I now usually recognize depression. There’s no real reason for feeling that way (which, I guess, makes it depression in the first place), but I’ve noticed that little sleep exacerbates it, so I try to get a decent amount, and I pretty much never go without no sleep at all anymore. The fact that I can set my own schedule at university helps with that, and when I have to get up early for work (or now the internship) I try going to bed earlier than I usually would. Often I just need to get through the day, and then it’ll be better the next day, and that thought helps. The worst thing is feeling like it won’t get better, but now that I know how this works, I’m able to feel a little more positive about it and realize that it probably will get better, even if it doesn’t feel like it. If it worked that way in the past, it will probably work that way again.

So in conclusion: I still struggle with it, but it’s been incredibly helpful for me to realize that it’s a process and that you won’t just get cured. There will be bad days, but I’ve more or less made my peace with it and just wait them out when they come. I try to do what I can to make it better – even if it just means being kind to myself when I don’t manage to get better. Also, this might sound worse than it is. I still have a milder form of depression, and I’m often okay. Just like with low self-esteem, I’ve been trying to actively focus on positive thoughts, and I think it has helped, but it’s a long process and it’s not really something that just stops. I have become a lot better at dealing with it though, I think.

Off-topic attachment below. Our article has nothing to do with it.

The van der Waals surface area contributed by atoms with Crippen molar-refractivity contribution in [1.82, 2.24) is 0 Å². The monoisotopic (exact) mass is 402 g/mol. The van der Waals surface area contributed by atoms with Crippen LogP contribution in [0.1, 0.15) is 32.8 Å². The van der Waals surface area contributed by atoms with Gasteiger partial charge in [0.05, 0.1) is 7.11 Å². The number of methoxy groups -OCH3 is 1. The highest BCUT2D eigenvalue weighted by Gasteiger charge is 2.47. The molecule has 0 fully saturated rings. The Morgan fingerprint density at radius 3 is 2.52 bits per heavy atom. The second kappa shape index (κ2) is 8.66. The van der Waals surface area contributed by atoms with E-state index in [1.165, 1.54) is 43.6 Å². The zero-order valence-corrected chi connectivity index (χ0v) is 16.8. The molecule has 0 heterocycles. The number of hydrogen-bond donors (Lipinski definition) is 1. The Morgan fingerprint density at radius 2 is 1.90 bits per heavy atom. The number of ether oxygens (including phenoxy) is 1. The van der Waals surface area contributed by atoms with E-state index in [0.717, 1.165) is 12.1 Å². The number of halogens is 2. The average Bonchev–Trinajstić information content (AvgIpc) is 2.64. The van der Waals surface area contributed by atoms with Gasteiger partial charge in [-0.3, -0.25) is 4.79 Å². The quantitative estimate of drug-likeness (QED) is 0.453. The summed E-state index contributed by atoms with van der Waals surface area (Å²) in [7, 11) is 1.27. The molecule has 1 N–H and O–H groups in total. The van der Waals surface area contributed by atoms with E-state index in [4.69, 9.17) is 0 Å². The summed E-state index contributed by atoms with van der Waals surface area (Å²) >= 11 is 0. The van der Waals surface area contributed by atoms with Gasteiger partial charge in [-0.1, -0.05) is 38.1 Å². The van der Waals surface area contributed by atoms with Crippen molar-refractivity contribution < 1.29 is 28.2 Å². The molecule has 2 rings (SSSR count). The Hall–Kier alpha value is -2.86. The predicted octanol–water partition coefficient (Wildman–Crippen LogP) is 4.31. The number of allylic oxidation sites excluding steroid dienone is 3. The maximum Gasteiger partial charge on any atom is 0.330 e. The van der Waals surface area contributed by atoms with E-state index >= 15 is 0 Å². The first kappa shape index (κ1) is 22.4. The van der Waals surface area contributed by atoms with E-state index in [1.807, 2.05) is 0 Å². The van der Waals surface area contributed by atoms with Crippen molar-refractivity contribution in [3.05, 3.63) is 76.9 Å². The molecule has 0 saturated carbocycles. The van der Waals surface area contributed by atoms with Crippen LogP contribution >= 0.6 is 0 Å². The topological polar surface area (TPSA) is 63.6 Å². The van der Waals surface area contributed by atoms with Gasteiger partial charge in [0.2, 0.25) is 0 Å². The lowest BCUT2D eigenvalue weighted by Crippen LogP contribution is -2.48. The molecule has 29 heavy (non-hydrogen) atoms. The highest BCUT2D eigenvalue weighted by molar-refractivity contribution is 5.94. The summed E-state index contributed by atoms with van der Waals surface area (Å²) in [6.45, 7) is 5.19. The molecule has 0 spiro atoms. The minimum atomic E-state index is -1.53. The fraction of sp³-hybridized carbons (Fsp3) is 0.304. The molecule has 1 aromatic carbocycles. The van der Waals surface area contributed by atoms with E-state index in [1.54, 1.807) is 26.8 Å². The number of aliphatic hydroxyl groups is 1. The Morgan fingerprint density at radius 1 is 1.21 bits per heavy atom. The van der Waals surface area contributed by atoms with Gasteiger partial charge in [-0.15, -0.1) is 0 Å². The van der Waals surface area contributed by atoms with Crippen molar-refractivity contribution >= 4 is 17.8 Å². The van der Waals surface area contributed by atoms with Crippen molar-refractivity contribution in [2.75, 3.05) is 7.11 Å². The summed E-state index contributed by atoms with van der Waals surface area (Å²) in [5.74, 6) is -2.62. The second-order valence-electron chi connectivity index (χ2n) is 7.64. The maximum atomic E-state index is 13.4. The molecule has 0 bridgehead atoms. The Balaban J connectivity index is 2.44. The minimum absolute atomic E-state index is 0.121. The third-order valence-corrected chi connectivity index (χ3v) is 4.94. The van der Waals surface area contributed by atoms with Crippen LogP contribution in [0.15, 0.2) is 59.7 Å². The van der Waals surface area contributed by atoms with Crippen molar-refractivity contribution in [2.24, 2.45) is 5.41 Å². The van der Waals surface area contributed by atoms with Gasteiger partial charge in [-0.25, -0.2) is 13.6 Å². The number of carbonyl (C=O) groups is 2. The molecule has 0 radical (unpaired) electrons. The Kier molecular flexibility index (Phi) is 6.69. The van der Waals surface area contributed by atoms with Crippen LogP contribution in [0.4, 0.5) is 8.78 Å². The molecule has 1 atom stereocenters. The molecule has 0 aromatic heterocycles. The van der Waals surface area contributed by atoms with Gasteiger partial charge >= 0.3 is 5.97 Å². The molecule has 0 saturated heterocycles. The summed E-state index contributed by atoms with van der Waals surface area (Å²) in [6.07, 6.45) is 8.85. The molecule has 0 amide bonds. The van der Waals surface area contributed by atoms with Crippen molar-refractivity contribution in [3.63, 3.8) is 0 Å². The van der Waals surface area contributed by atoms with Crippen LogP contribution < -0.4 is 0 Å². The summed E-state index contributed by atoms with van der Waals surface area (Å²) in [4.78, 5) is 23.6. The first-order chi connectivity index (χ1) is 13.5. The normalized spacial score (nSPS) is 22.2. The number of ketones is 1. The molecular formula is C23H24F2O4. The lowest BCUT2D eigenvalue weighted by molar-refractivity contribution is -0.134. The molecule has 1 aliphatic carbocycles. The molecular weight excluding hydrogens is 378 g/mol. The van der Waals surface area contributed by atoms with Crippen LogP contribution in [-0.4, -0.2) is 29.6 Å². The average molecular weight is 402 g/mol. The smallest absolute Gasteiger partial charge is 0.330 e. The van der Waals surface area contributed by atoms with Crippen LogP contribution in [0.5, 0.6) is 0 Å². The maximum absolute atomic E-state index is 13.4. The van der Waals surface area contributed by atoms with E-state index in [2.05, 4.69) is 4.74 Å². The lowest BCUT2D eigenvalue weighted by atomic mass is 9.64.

EDIT: I’ve done some more research, and this actually describes it quite well. Not all symptoms apply exactly, but less severe than major depressive episodes and still usually able to master daily life, but very long lasting (chronic) symptoms that almost seem like a part of one’s personality describes it fairly adequately. As I haven’t talked to a professional, I’m not claiming I have dysthymia, but it’s a good description at least.

Panic attacks?